When Grandpa Was A Boy, Were There Any Dinosaurs?

Tag archive: Martin Middlebrook

Target Practice

1916: When the British attack lost momentum on the first day of the battle of the Somme, Lieutenant R.A. Heptonstall found himself stranded in no man’s land. “From my shell hole I could see a dead man propped up against the German wire in a sitting position.” A German rifleman whiled away the time taking pot shots at the corpse “until his head was completely shot away”.

Source: Martin Middlebrook, The First Day on the Somme: 1 July 1916 (1988), p. 218

“The Smallest Children Lay Like Fried Eels”

1943: Operation Gomorrah was the code name for British and American air raids that inflicted biblical destruction (“brimstone and fire from . . . out of heaven”) on Hamburg.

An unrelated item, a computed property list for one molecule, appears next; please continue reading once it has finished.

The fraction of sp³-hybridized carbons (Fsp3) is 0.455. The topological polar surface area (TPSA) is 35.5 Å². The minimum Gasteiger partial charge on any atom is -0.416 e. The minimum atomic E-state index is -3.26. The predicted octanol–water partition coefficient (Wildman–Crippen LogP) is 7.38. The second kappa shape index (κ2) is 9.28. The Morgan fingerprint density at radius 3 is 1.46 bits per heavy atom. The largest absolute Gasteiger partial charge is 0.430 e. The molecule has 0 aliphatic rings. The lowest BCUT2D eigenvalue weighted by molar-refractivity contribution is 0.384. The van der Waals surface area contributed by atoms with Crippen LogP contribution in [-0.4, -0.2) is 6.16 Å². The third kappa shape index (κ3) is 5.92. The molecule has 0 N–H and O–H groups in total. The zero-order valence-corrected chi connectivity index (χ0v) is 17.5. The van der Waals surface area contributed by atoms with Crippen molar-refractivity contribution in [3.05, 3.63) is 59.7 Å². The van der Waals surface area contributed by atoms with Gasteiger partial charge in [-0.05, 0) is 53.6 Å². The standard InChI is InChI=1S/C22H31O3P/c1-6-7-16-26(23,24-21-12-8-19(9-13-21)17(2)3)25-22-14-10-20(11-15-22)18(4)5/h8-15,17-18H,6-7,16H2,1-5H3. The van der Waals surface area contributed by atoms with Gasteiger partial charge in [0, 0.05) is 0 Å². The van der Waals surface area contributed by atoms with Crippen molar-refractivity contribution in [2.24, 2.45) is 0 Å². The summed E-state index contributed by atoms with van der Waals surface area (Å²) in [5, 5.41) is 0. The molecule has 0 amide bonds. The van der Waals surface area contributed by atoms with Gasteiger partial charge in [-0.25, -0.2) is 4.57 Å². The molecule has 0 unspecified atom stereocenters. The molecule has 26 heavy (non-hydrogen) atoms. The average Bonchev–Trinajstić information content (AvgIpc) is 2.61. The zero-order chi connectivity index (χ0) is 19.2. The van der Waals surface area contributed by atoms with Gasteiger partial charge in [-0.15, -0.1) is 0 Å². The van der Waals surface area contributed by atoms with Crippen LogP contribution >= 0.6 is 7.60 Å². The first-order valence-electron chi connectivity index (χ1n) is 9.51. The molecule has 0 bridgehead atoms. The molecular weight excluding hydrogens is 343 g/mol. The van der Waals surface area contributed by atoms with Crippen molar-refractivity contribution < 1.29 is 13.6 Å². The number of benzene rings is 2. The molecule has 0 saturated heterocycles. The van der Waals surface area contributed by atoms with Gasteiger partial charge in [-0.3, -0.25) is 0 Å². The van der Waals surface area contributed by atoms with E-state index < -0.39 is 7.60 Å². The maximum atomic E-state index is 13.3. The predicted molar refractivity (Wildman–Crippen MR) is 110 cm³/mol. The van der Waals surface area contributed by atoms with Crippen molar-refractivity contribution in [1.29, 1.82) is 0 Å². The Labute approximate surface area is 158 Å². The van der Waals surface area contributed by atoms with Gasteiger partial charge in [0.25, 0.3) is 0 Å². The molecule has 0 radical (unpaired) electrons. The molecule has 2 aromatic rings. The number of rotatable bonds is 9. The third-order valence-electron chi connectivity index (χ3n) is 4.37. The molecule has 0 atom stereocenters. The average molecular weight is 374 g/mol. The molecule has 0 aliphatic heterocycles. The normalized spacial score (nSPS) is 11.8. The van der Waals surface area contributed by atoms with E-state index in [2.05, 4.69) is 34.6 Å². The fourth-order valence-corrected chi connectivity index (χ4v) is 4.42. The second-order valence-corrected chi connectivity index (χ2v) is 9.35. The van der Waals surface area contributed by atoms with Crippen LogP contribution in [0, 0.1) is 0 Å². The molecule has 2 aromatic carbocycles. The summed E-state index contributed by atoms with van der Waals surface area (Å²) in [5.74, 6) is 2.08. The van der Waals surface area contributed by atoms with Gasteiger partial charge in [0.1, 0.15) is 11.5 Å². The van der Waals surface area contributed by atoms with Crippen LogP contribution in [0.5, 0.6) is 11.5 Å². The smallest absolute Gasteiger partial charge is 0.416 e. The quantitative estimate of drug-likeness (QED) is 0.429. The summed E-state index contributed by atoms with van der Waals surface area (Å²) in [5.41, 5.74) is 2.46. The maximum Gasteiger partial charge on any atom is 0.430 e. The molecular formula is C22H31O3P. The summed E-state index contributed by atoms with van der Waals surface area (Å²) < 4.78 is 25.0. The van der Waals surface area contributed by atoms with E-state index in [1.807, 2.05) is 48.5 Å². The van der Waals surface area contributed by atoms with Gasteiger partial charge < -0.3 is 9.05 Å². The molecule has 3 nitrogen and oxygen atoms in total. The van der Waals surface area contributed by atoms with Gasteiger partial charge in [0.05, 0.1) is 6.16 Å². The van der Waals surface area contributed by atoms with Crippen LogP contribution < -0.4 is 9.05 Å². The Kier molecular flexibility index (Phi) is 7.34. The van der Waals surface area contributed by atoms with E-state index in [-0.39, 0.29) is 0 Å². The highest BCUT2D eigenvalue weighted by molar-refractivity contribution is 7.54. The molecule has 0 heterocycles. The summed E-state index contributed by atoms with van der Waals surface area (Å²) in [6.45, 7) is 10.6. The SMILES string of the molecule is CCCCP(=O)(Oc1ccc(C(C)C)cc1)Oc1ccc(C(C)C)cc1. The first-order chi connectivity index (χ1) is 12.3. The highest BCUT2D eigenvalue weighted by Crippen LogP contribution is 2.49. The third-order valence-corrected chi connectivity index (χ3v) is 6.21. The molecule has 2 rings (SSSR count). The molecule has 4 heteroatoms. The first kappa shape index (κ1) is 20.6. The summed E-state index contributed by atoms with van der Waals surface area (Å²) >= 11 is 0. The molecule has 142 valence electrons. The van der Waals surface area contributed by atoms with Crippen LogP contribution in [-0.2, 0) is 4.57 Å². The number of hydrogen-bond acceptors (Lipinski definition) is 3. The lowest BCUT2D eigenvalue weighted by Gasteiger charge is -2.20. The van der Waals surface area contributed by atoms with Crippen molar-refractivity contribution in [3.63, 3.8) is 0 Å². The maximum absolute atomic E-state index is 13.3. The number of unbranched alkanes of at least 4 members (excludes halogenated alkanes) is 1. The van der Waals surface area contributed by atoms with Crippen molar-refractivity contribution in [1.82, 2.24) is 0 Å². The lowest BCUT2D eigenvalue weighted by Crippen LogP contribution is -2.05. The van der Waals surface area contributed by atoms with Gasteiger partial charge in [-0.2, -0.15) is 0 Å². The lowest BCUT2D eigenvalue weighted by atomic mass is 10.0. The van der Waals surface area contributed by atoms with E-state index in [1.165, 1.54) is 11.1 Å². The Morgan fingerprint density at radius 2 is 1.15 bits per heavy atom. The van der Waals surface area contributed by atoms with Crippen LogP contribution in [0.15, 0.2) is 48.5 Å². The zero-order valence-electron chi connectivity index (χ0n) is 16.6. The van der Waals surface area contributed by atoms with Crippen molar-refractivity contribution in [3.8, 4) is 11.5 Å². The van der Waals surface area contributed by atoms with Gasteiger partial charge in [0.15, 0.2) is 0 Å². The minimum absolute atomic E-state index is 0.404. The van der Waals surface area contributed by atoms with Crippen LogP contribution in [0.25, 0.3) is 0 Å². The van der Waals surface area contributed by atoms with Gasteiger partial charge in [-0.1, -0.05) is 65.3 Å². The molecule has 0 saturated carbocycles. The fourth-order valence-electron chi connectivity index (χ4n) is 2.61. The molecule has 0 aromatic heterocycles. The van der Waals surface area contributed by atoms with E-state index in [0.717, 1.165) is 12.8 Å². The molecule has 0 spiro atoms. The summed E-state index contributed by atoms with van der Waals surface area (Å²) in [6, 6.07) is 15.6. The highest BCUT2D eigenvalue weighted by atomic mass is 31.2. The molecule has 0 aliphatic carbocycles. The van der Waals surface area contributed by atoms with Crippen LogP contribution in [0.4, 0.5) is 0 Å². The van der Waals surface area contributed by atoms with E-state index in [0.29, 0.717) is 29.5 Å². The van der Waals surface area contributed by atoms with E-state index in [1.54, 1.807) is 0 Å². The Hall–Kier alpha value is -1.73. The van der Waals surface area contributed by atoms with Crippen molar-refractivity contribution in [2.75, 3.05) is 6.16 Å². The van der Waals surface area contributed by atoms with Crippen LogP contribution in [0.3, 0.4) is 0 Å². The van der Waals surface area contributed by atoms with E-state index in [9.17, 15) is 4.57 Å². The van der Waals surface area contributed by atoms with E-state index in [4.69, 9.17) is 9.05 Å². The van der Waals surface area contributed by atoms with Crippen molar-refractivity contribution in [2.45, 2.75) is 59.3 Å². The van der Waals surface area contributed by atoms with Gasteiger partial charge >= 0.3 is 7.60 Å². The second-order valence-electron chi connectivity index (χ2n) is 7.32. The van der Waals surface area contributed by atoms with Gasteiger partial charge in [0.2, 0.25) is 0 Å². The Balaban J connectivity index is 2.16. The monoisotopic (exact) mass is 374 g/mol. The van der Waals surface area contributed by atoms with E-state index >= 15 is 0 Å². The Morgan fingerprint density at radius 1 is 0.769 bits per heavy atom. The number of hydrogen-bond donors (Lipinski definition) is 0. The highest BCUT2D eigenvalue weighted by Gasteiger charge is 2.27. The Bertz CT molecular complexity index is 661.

For 10 days the bombers returned again and again. In the early hours of 28 July, incendiary bombs unleashed a firestorm in the densely populated city. Many thousands of people perished in many hideous ways: sucked into blazing buildings by hurricane-force winds; torched by blizzards of sparks; trapped and suffocated in basement shelters; stuck fast in melted asphalt on the roads.

Their bodies, charred and shrivelled by the intense heat, piled up in the cellars and littered the streets. “How terribly must these people have died,” lamented one woman. “The smallest children lay like fried eels on the pavement.”

Source: Martin Middlebrook, The Battle of Hamburg: Allied Bomber Forces against a German City in 1943 (1980), chap. 15

Devastated residential and commercial buildings in the Eilbek district of Hamburg.

Devastated residential and commercial buildings in the Eilbek district of Hamburg, viewed by a Royal Air Force photographer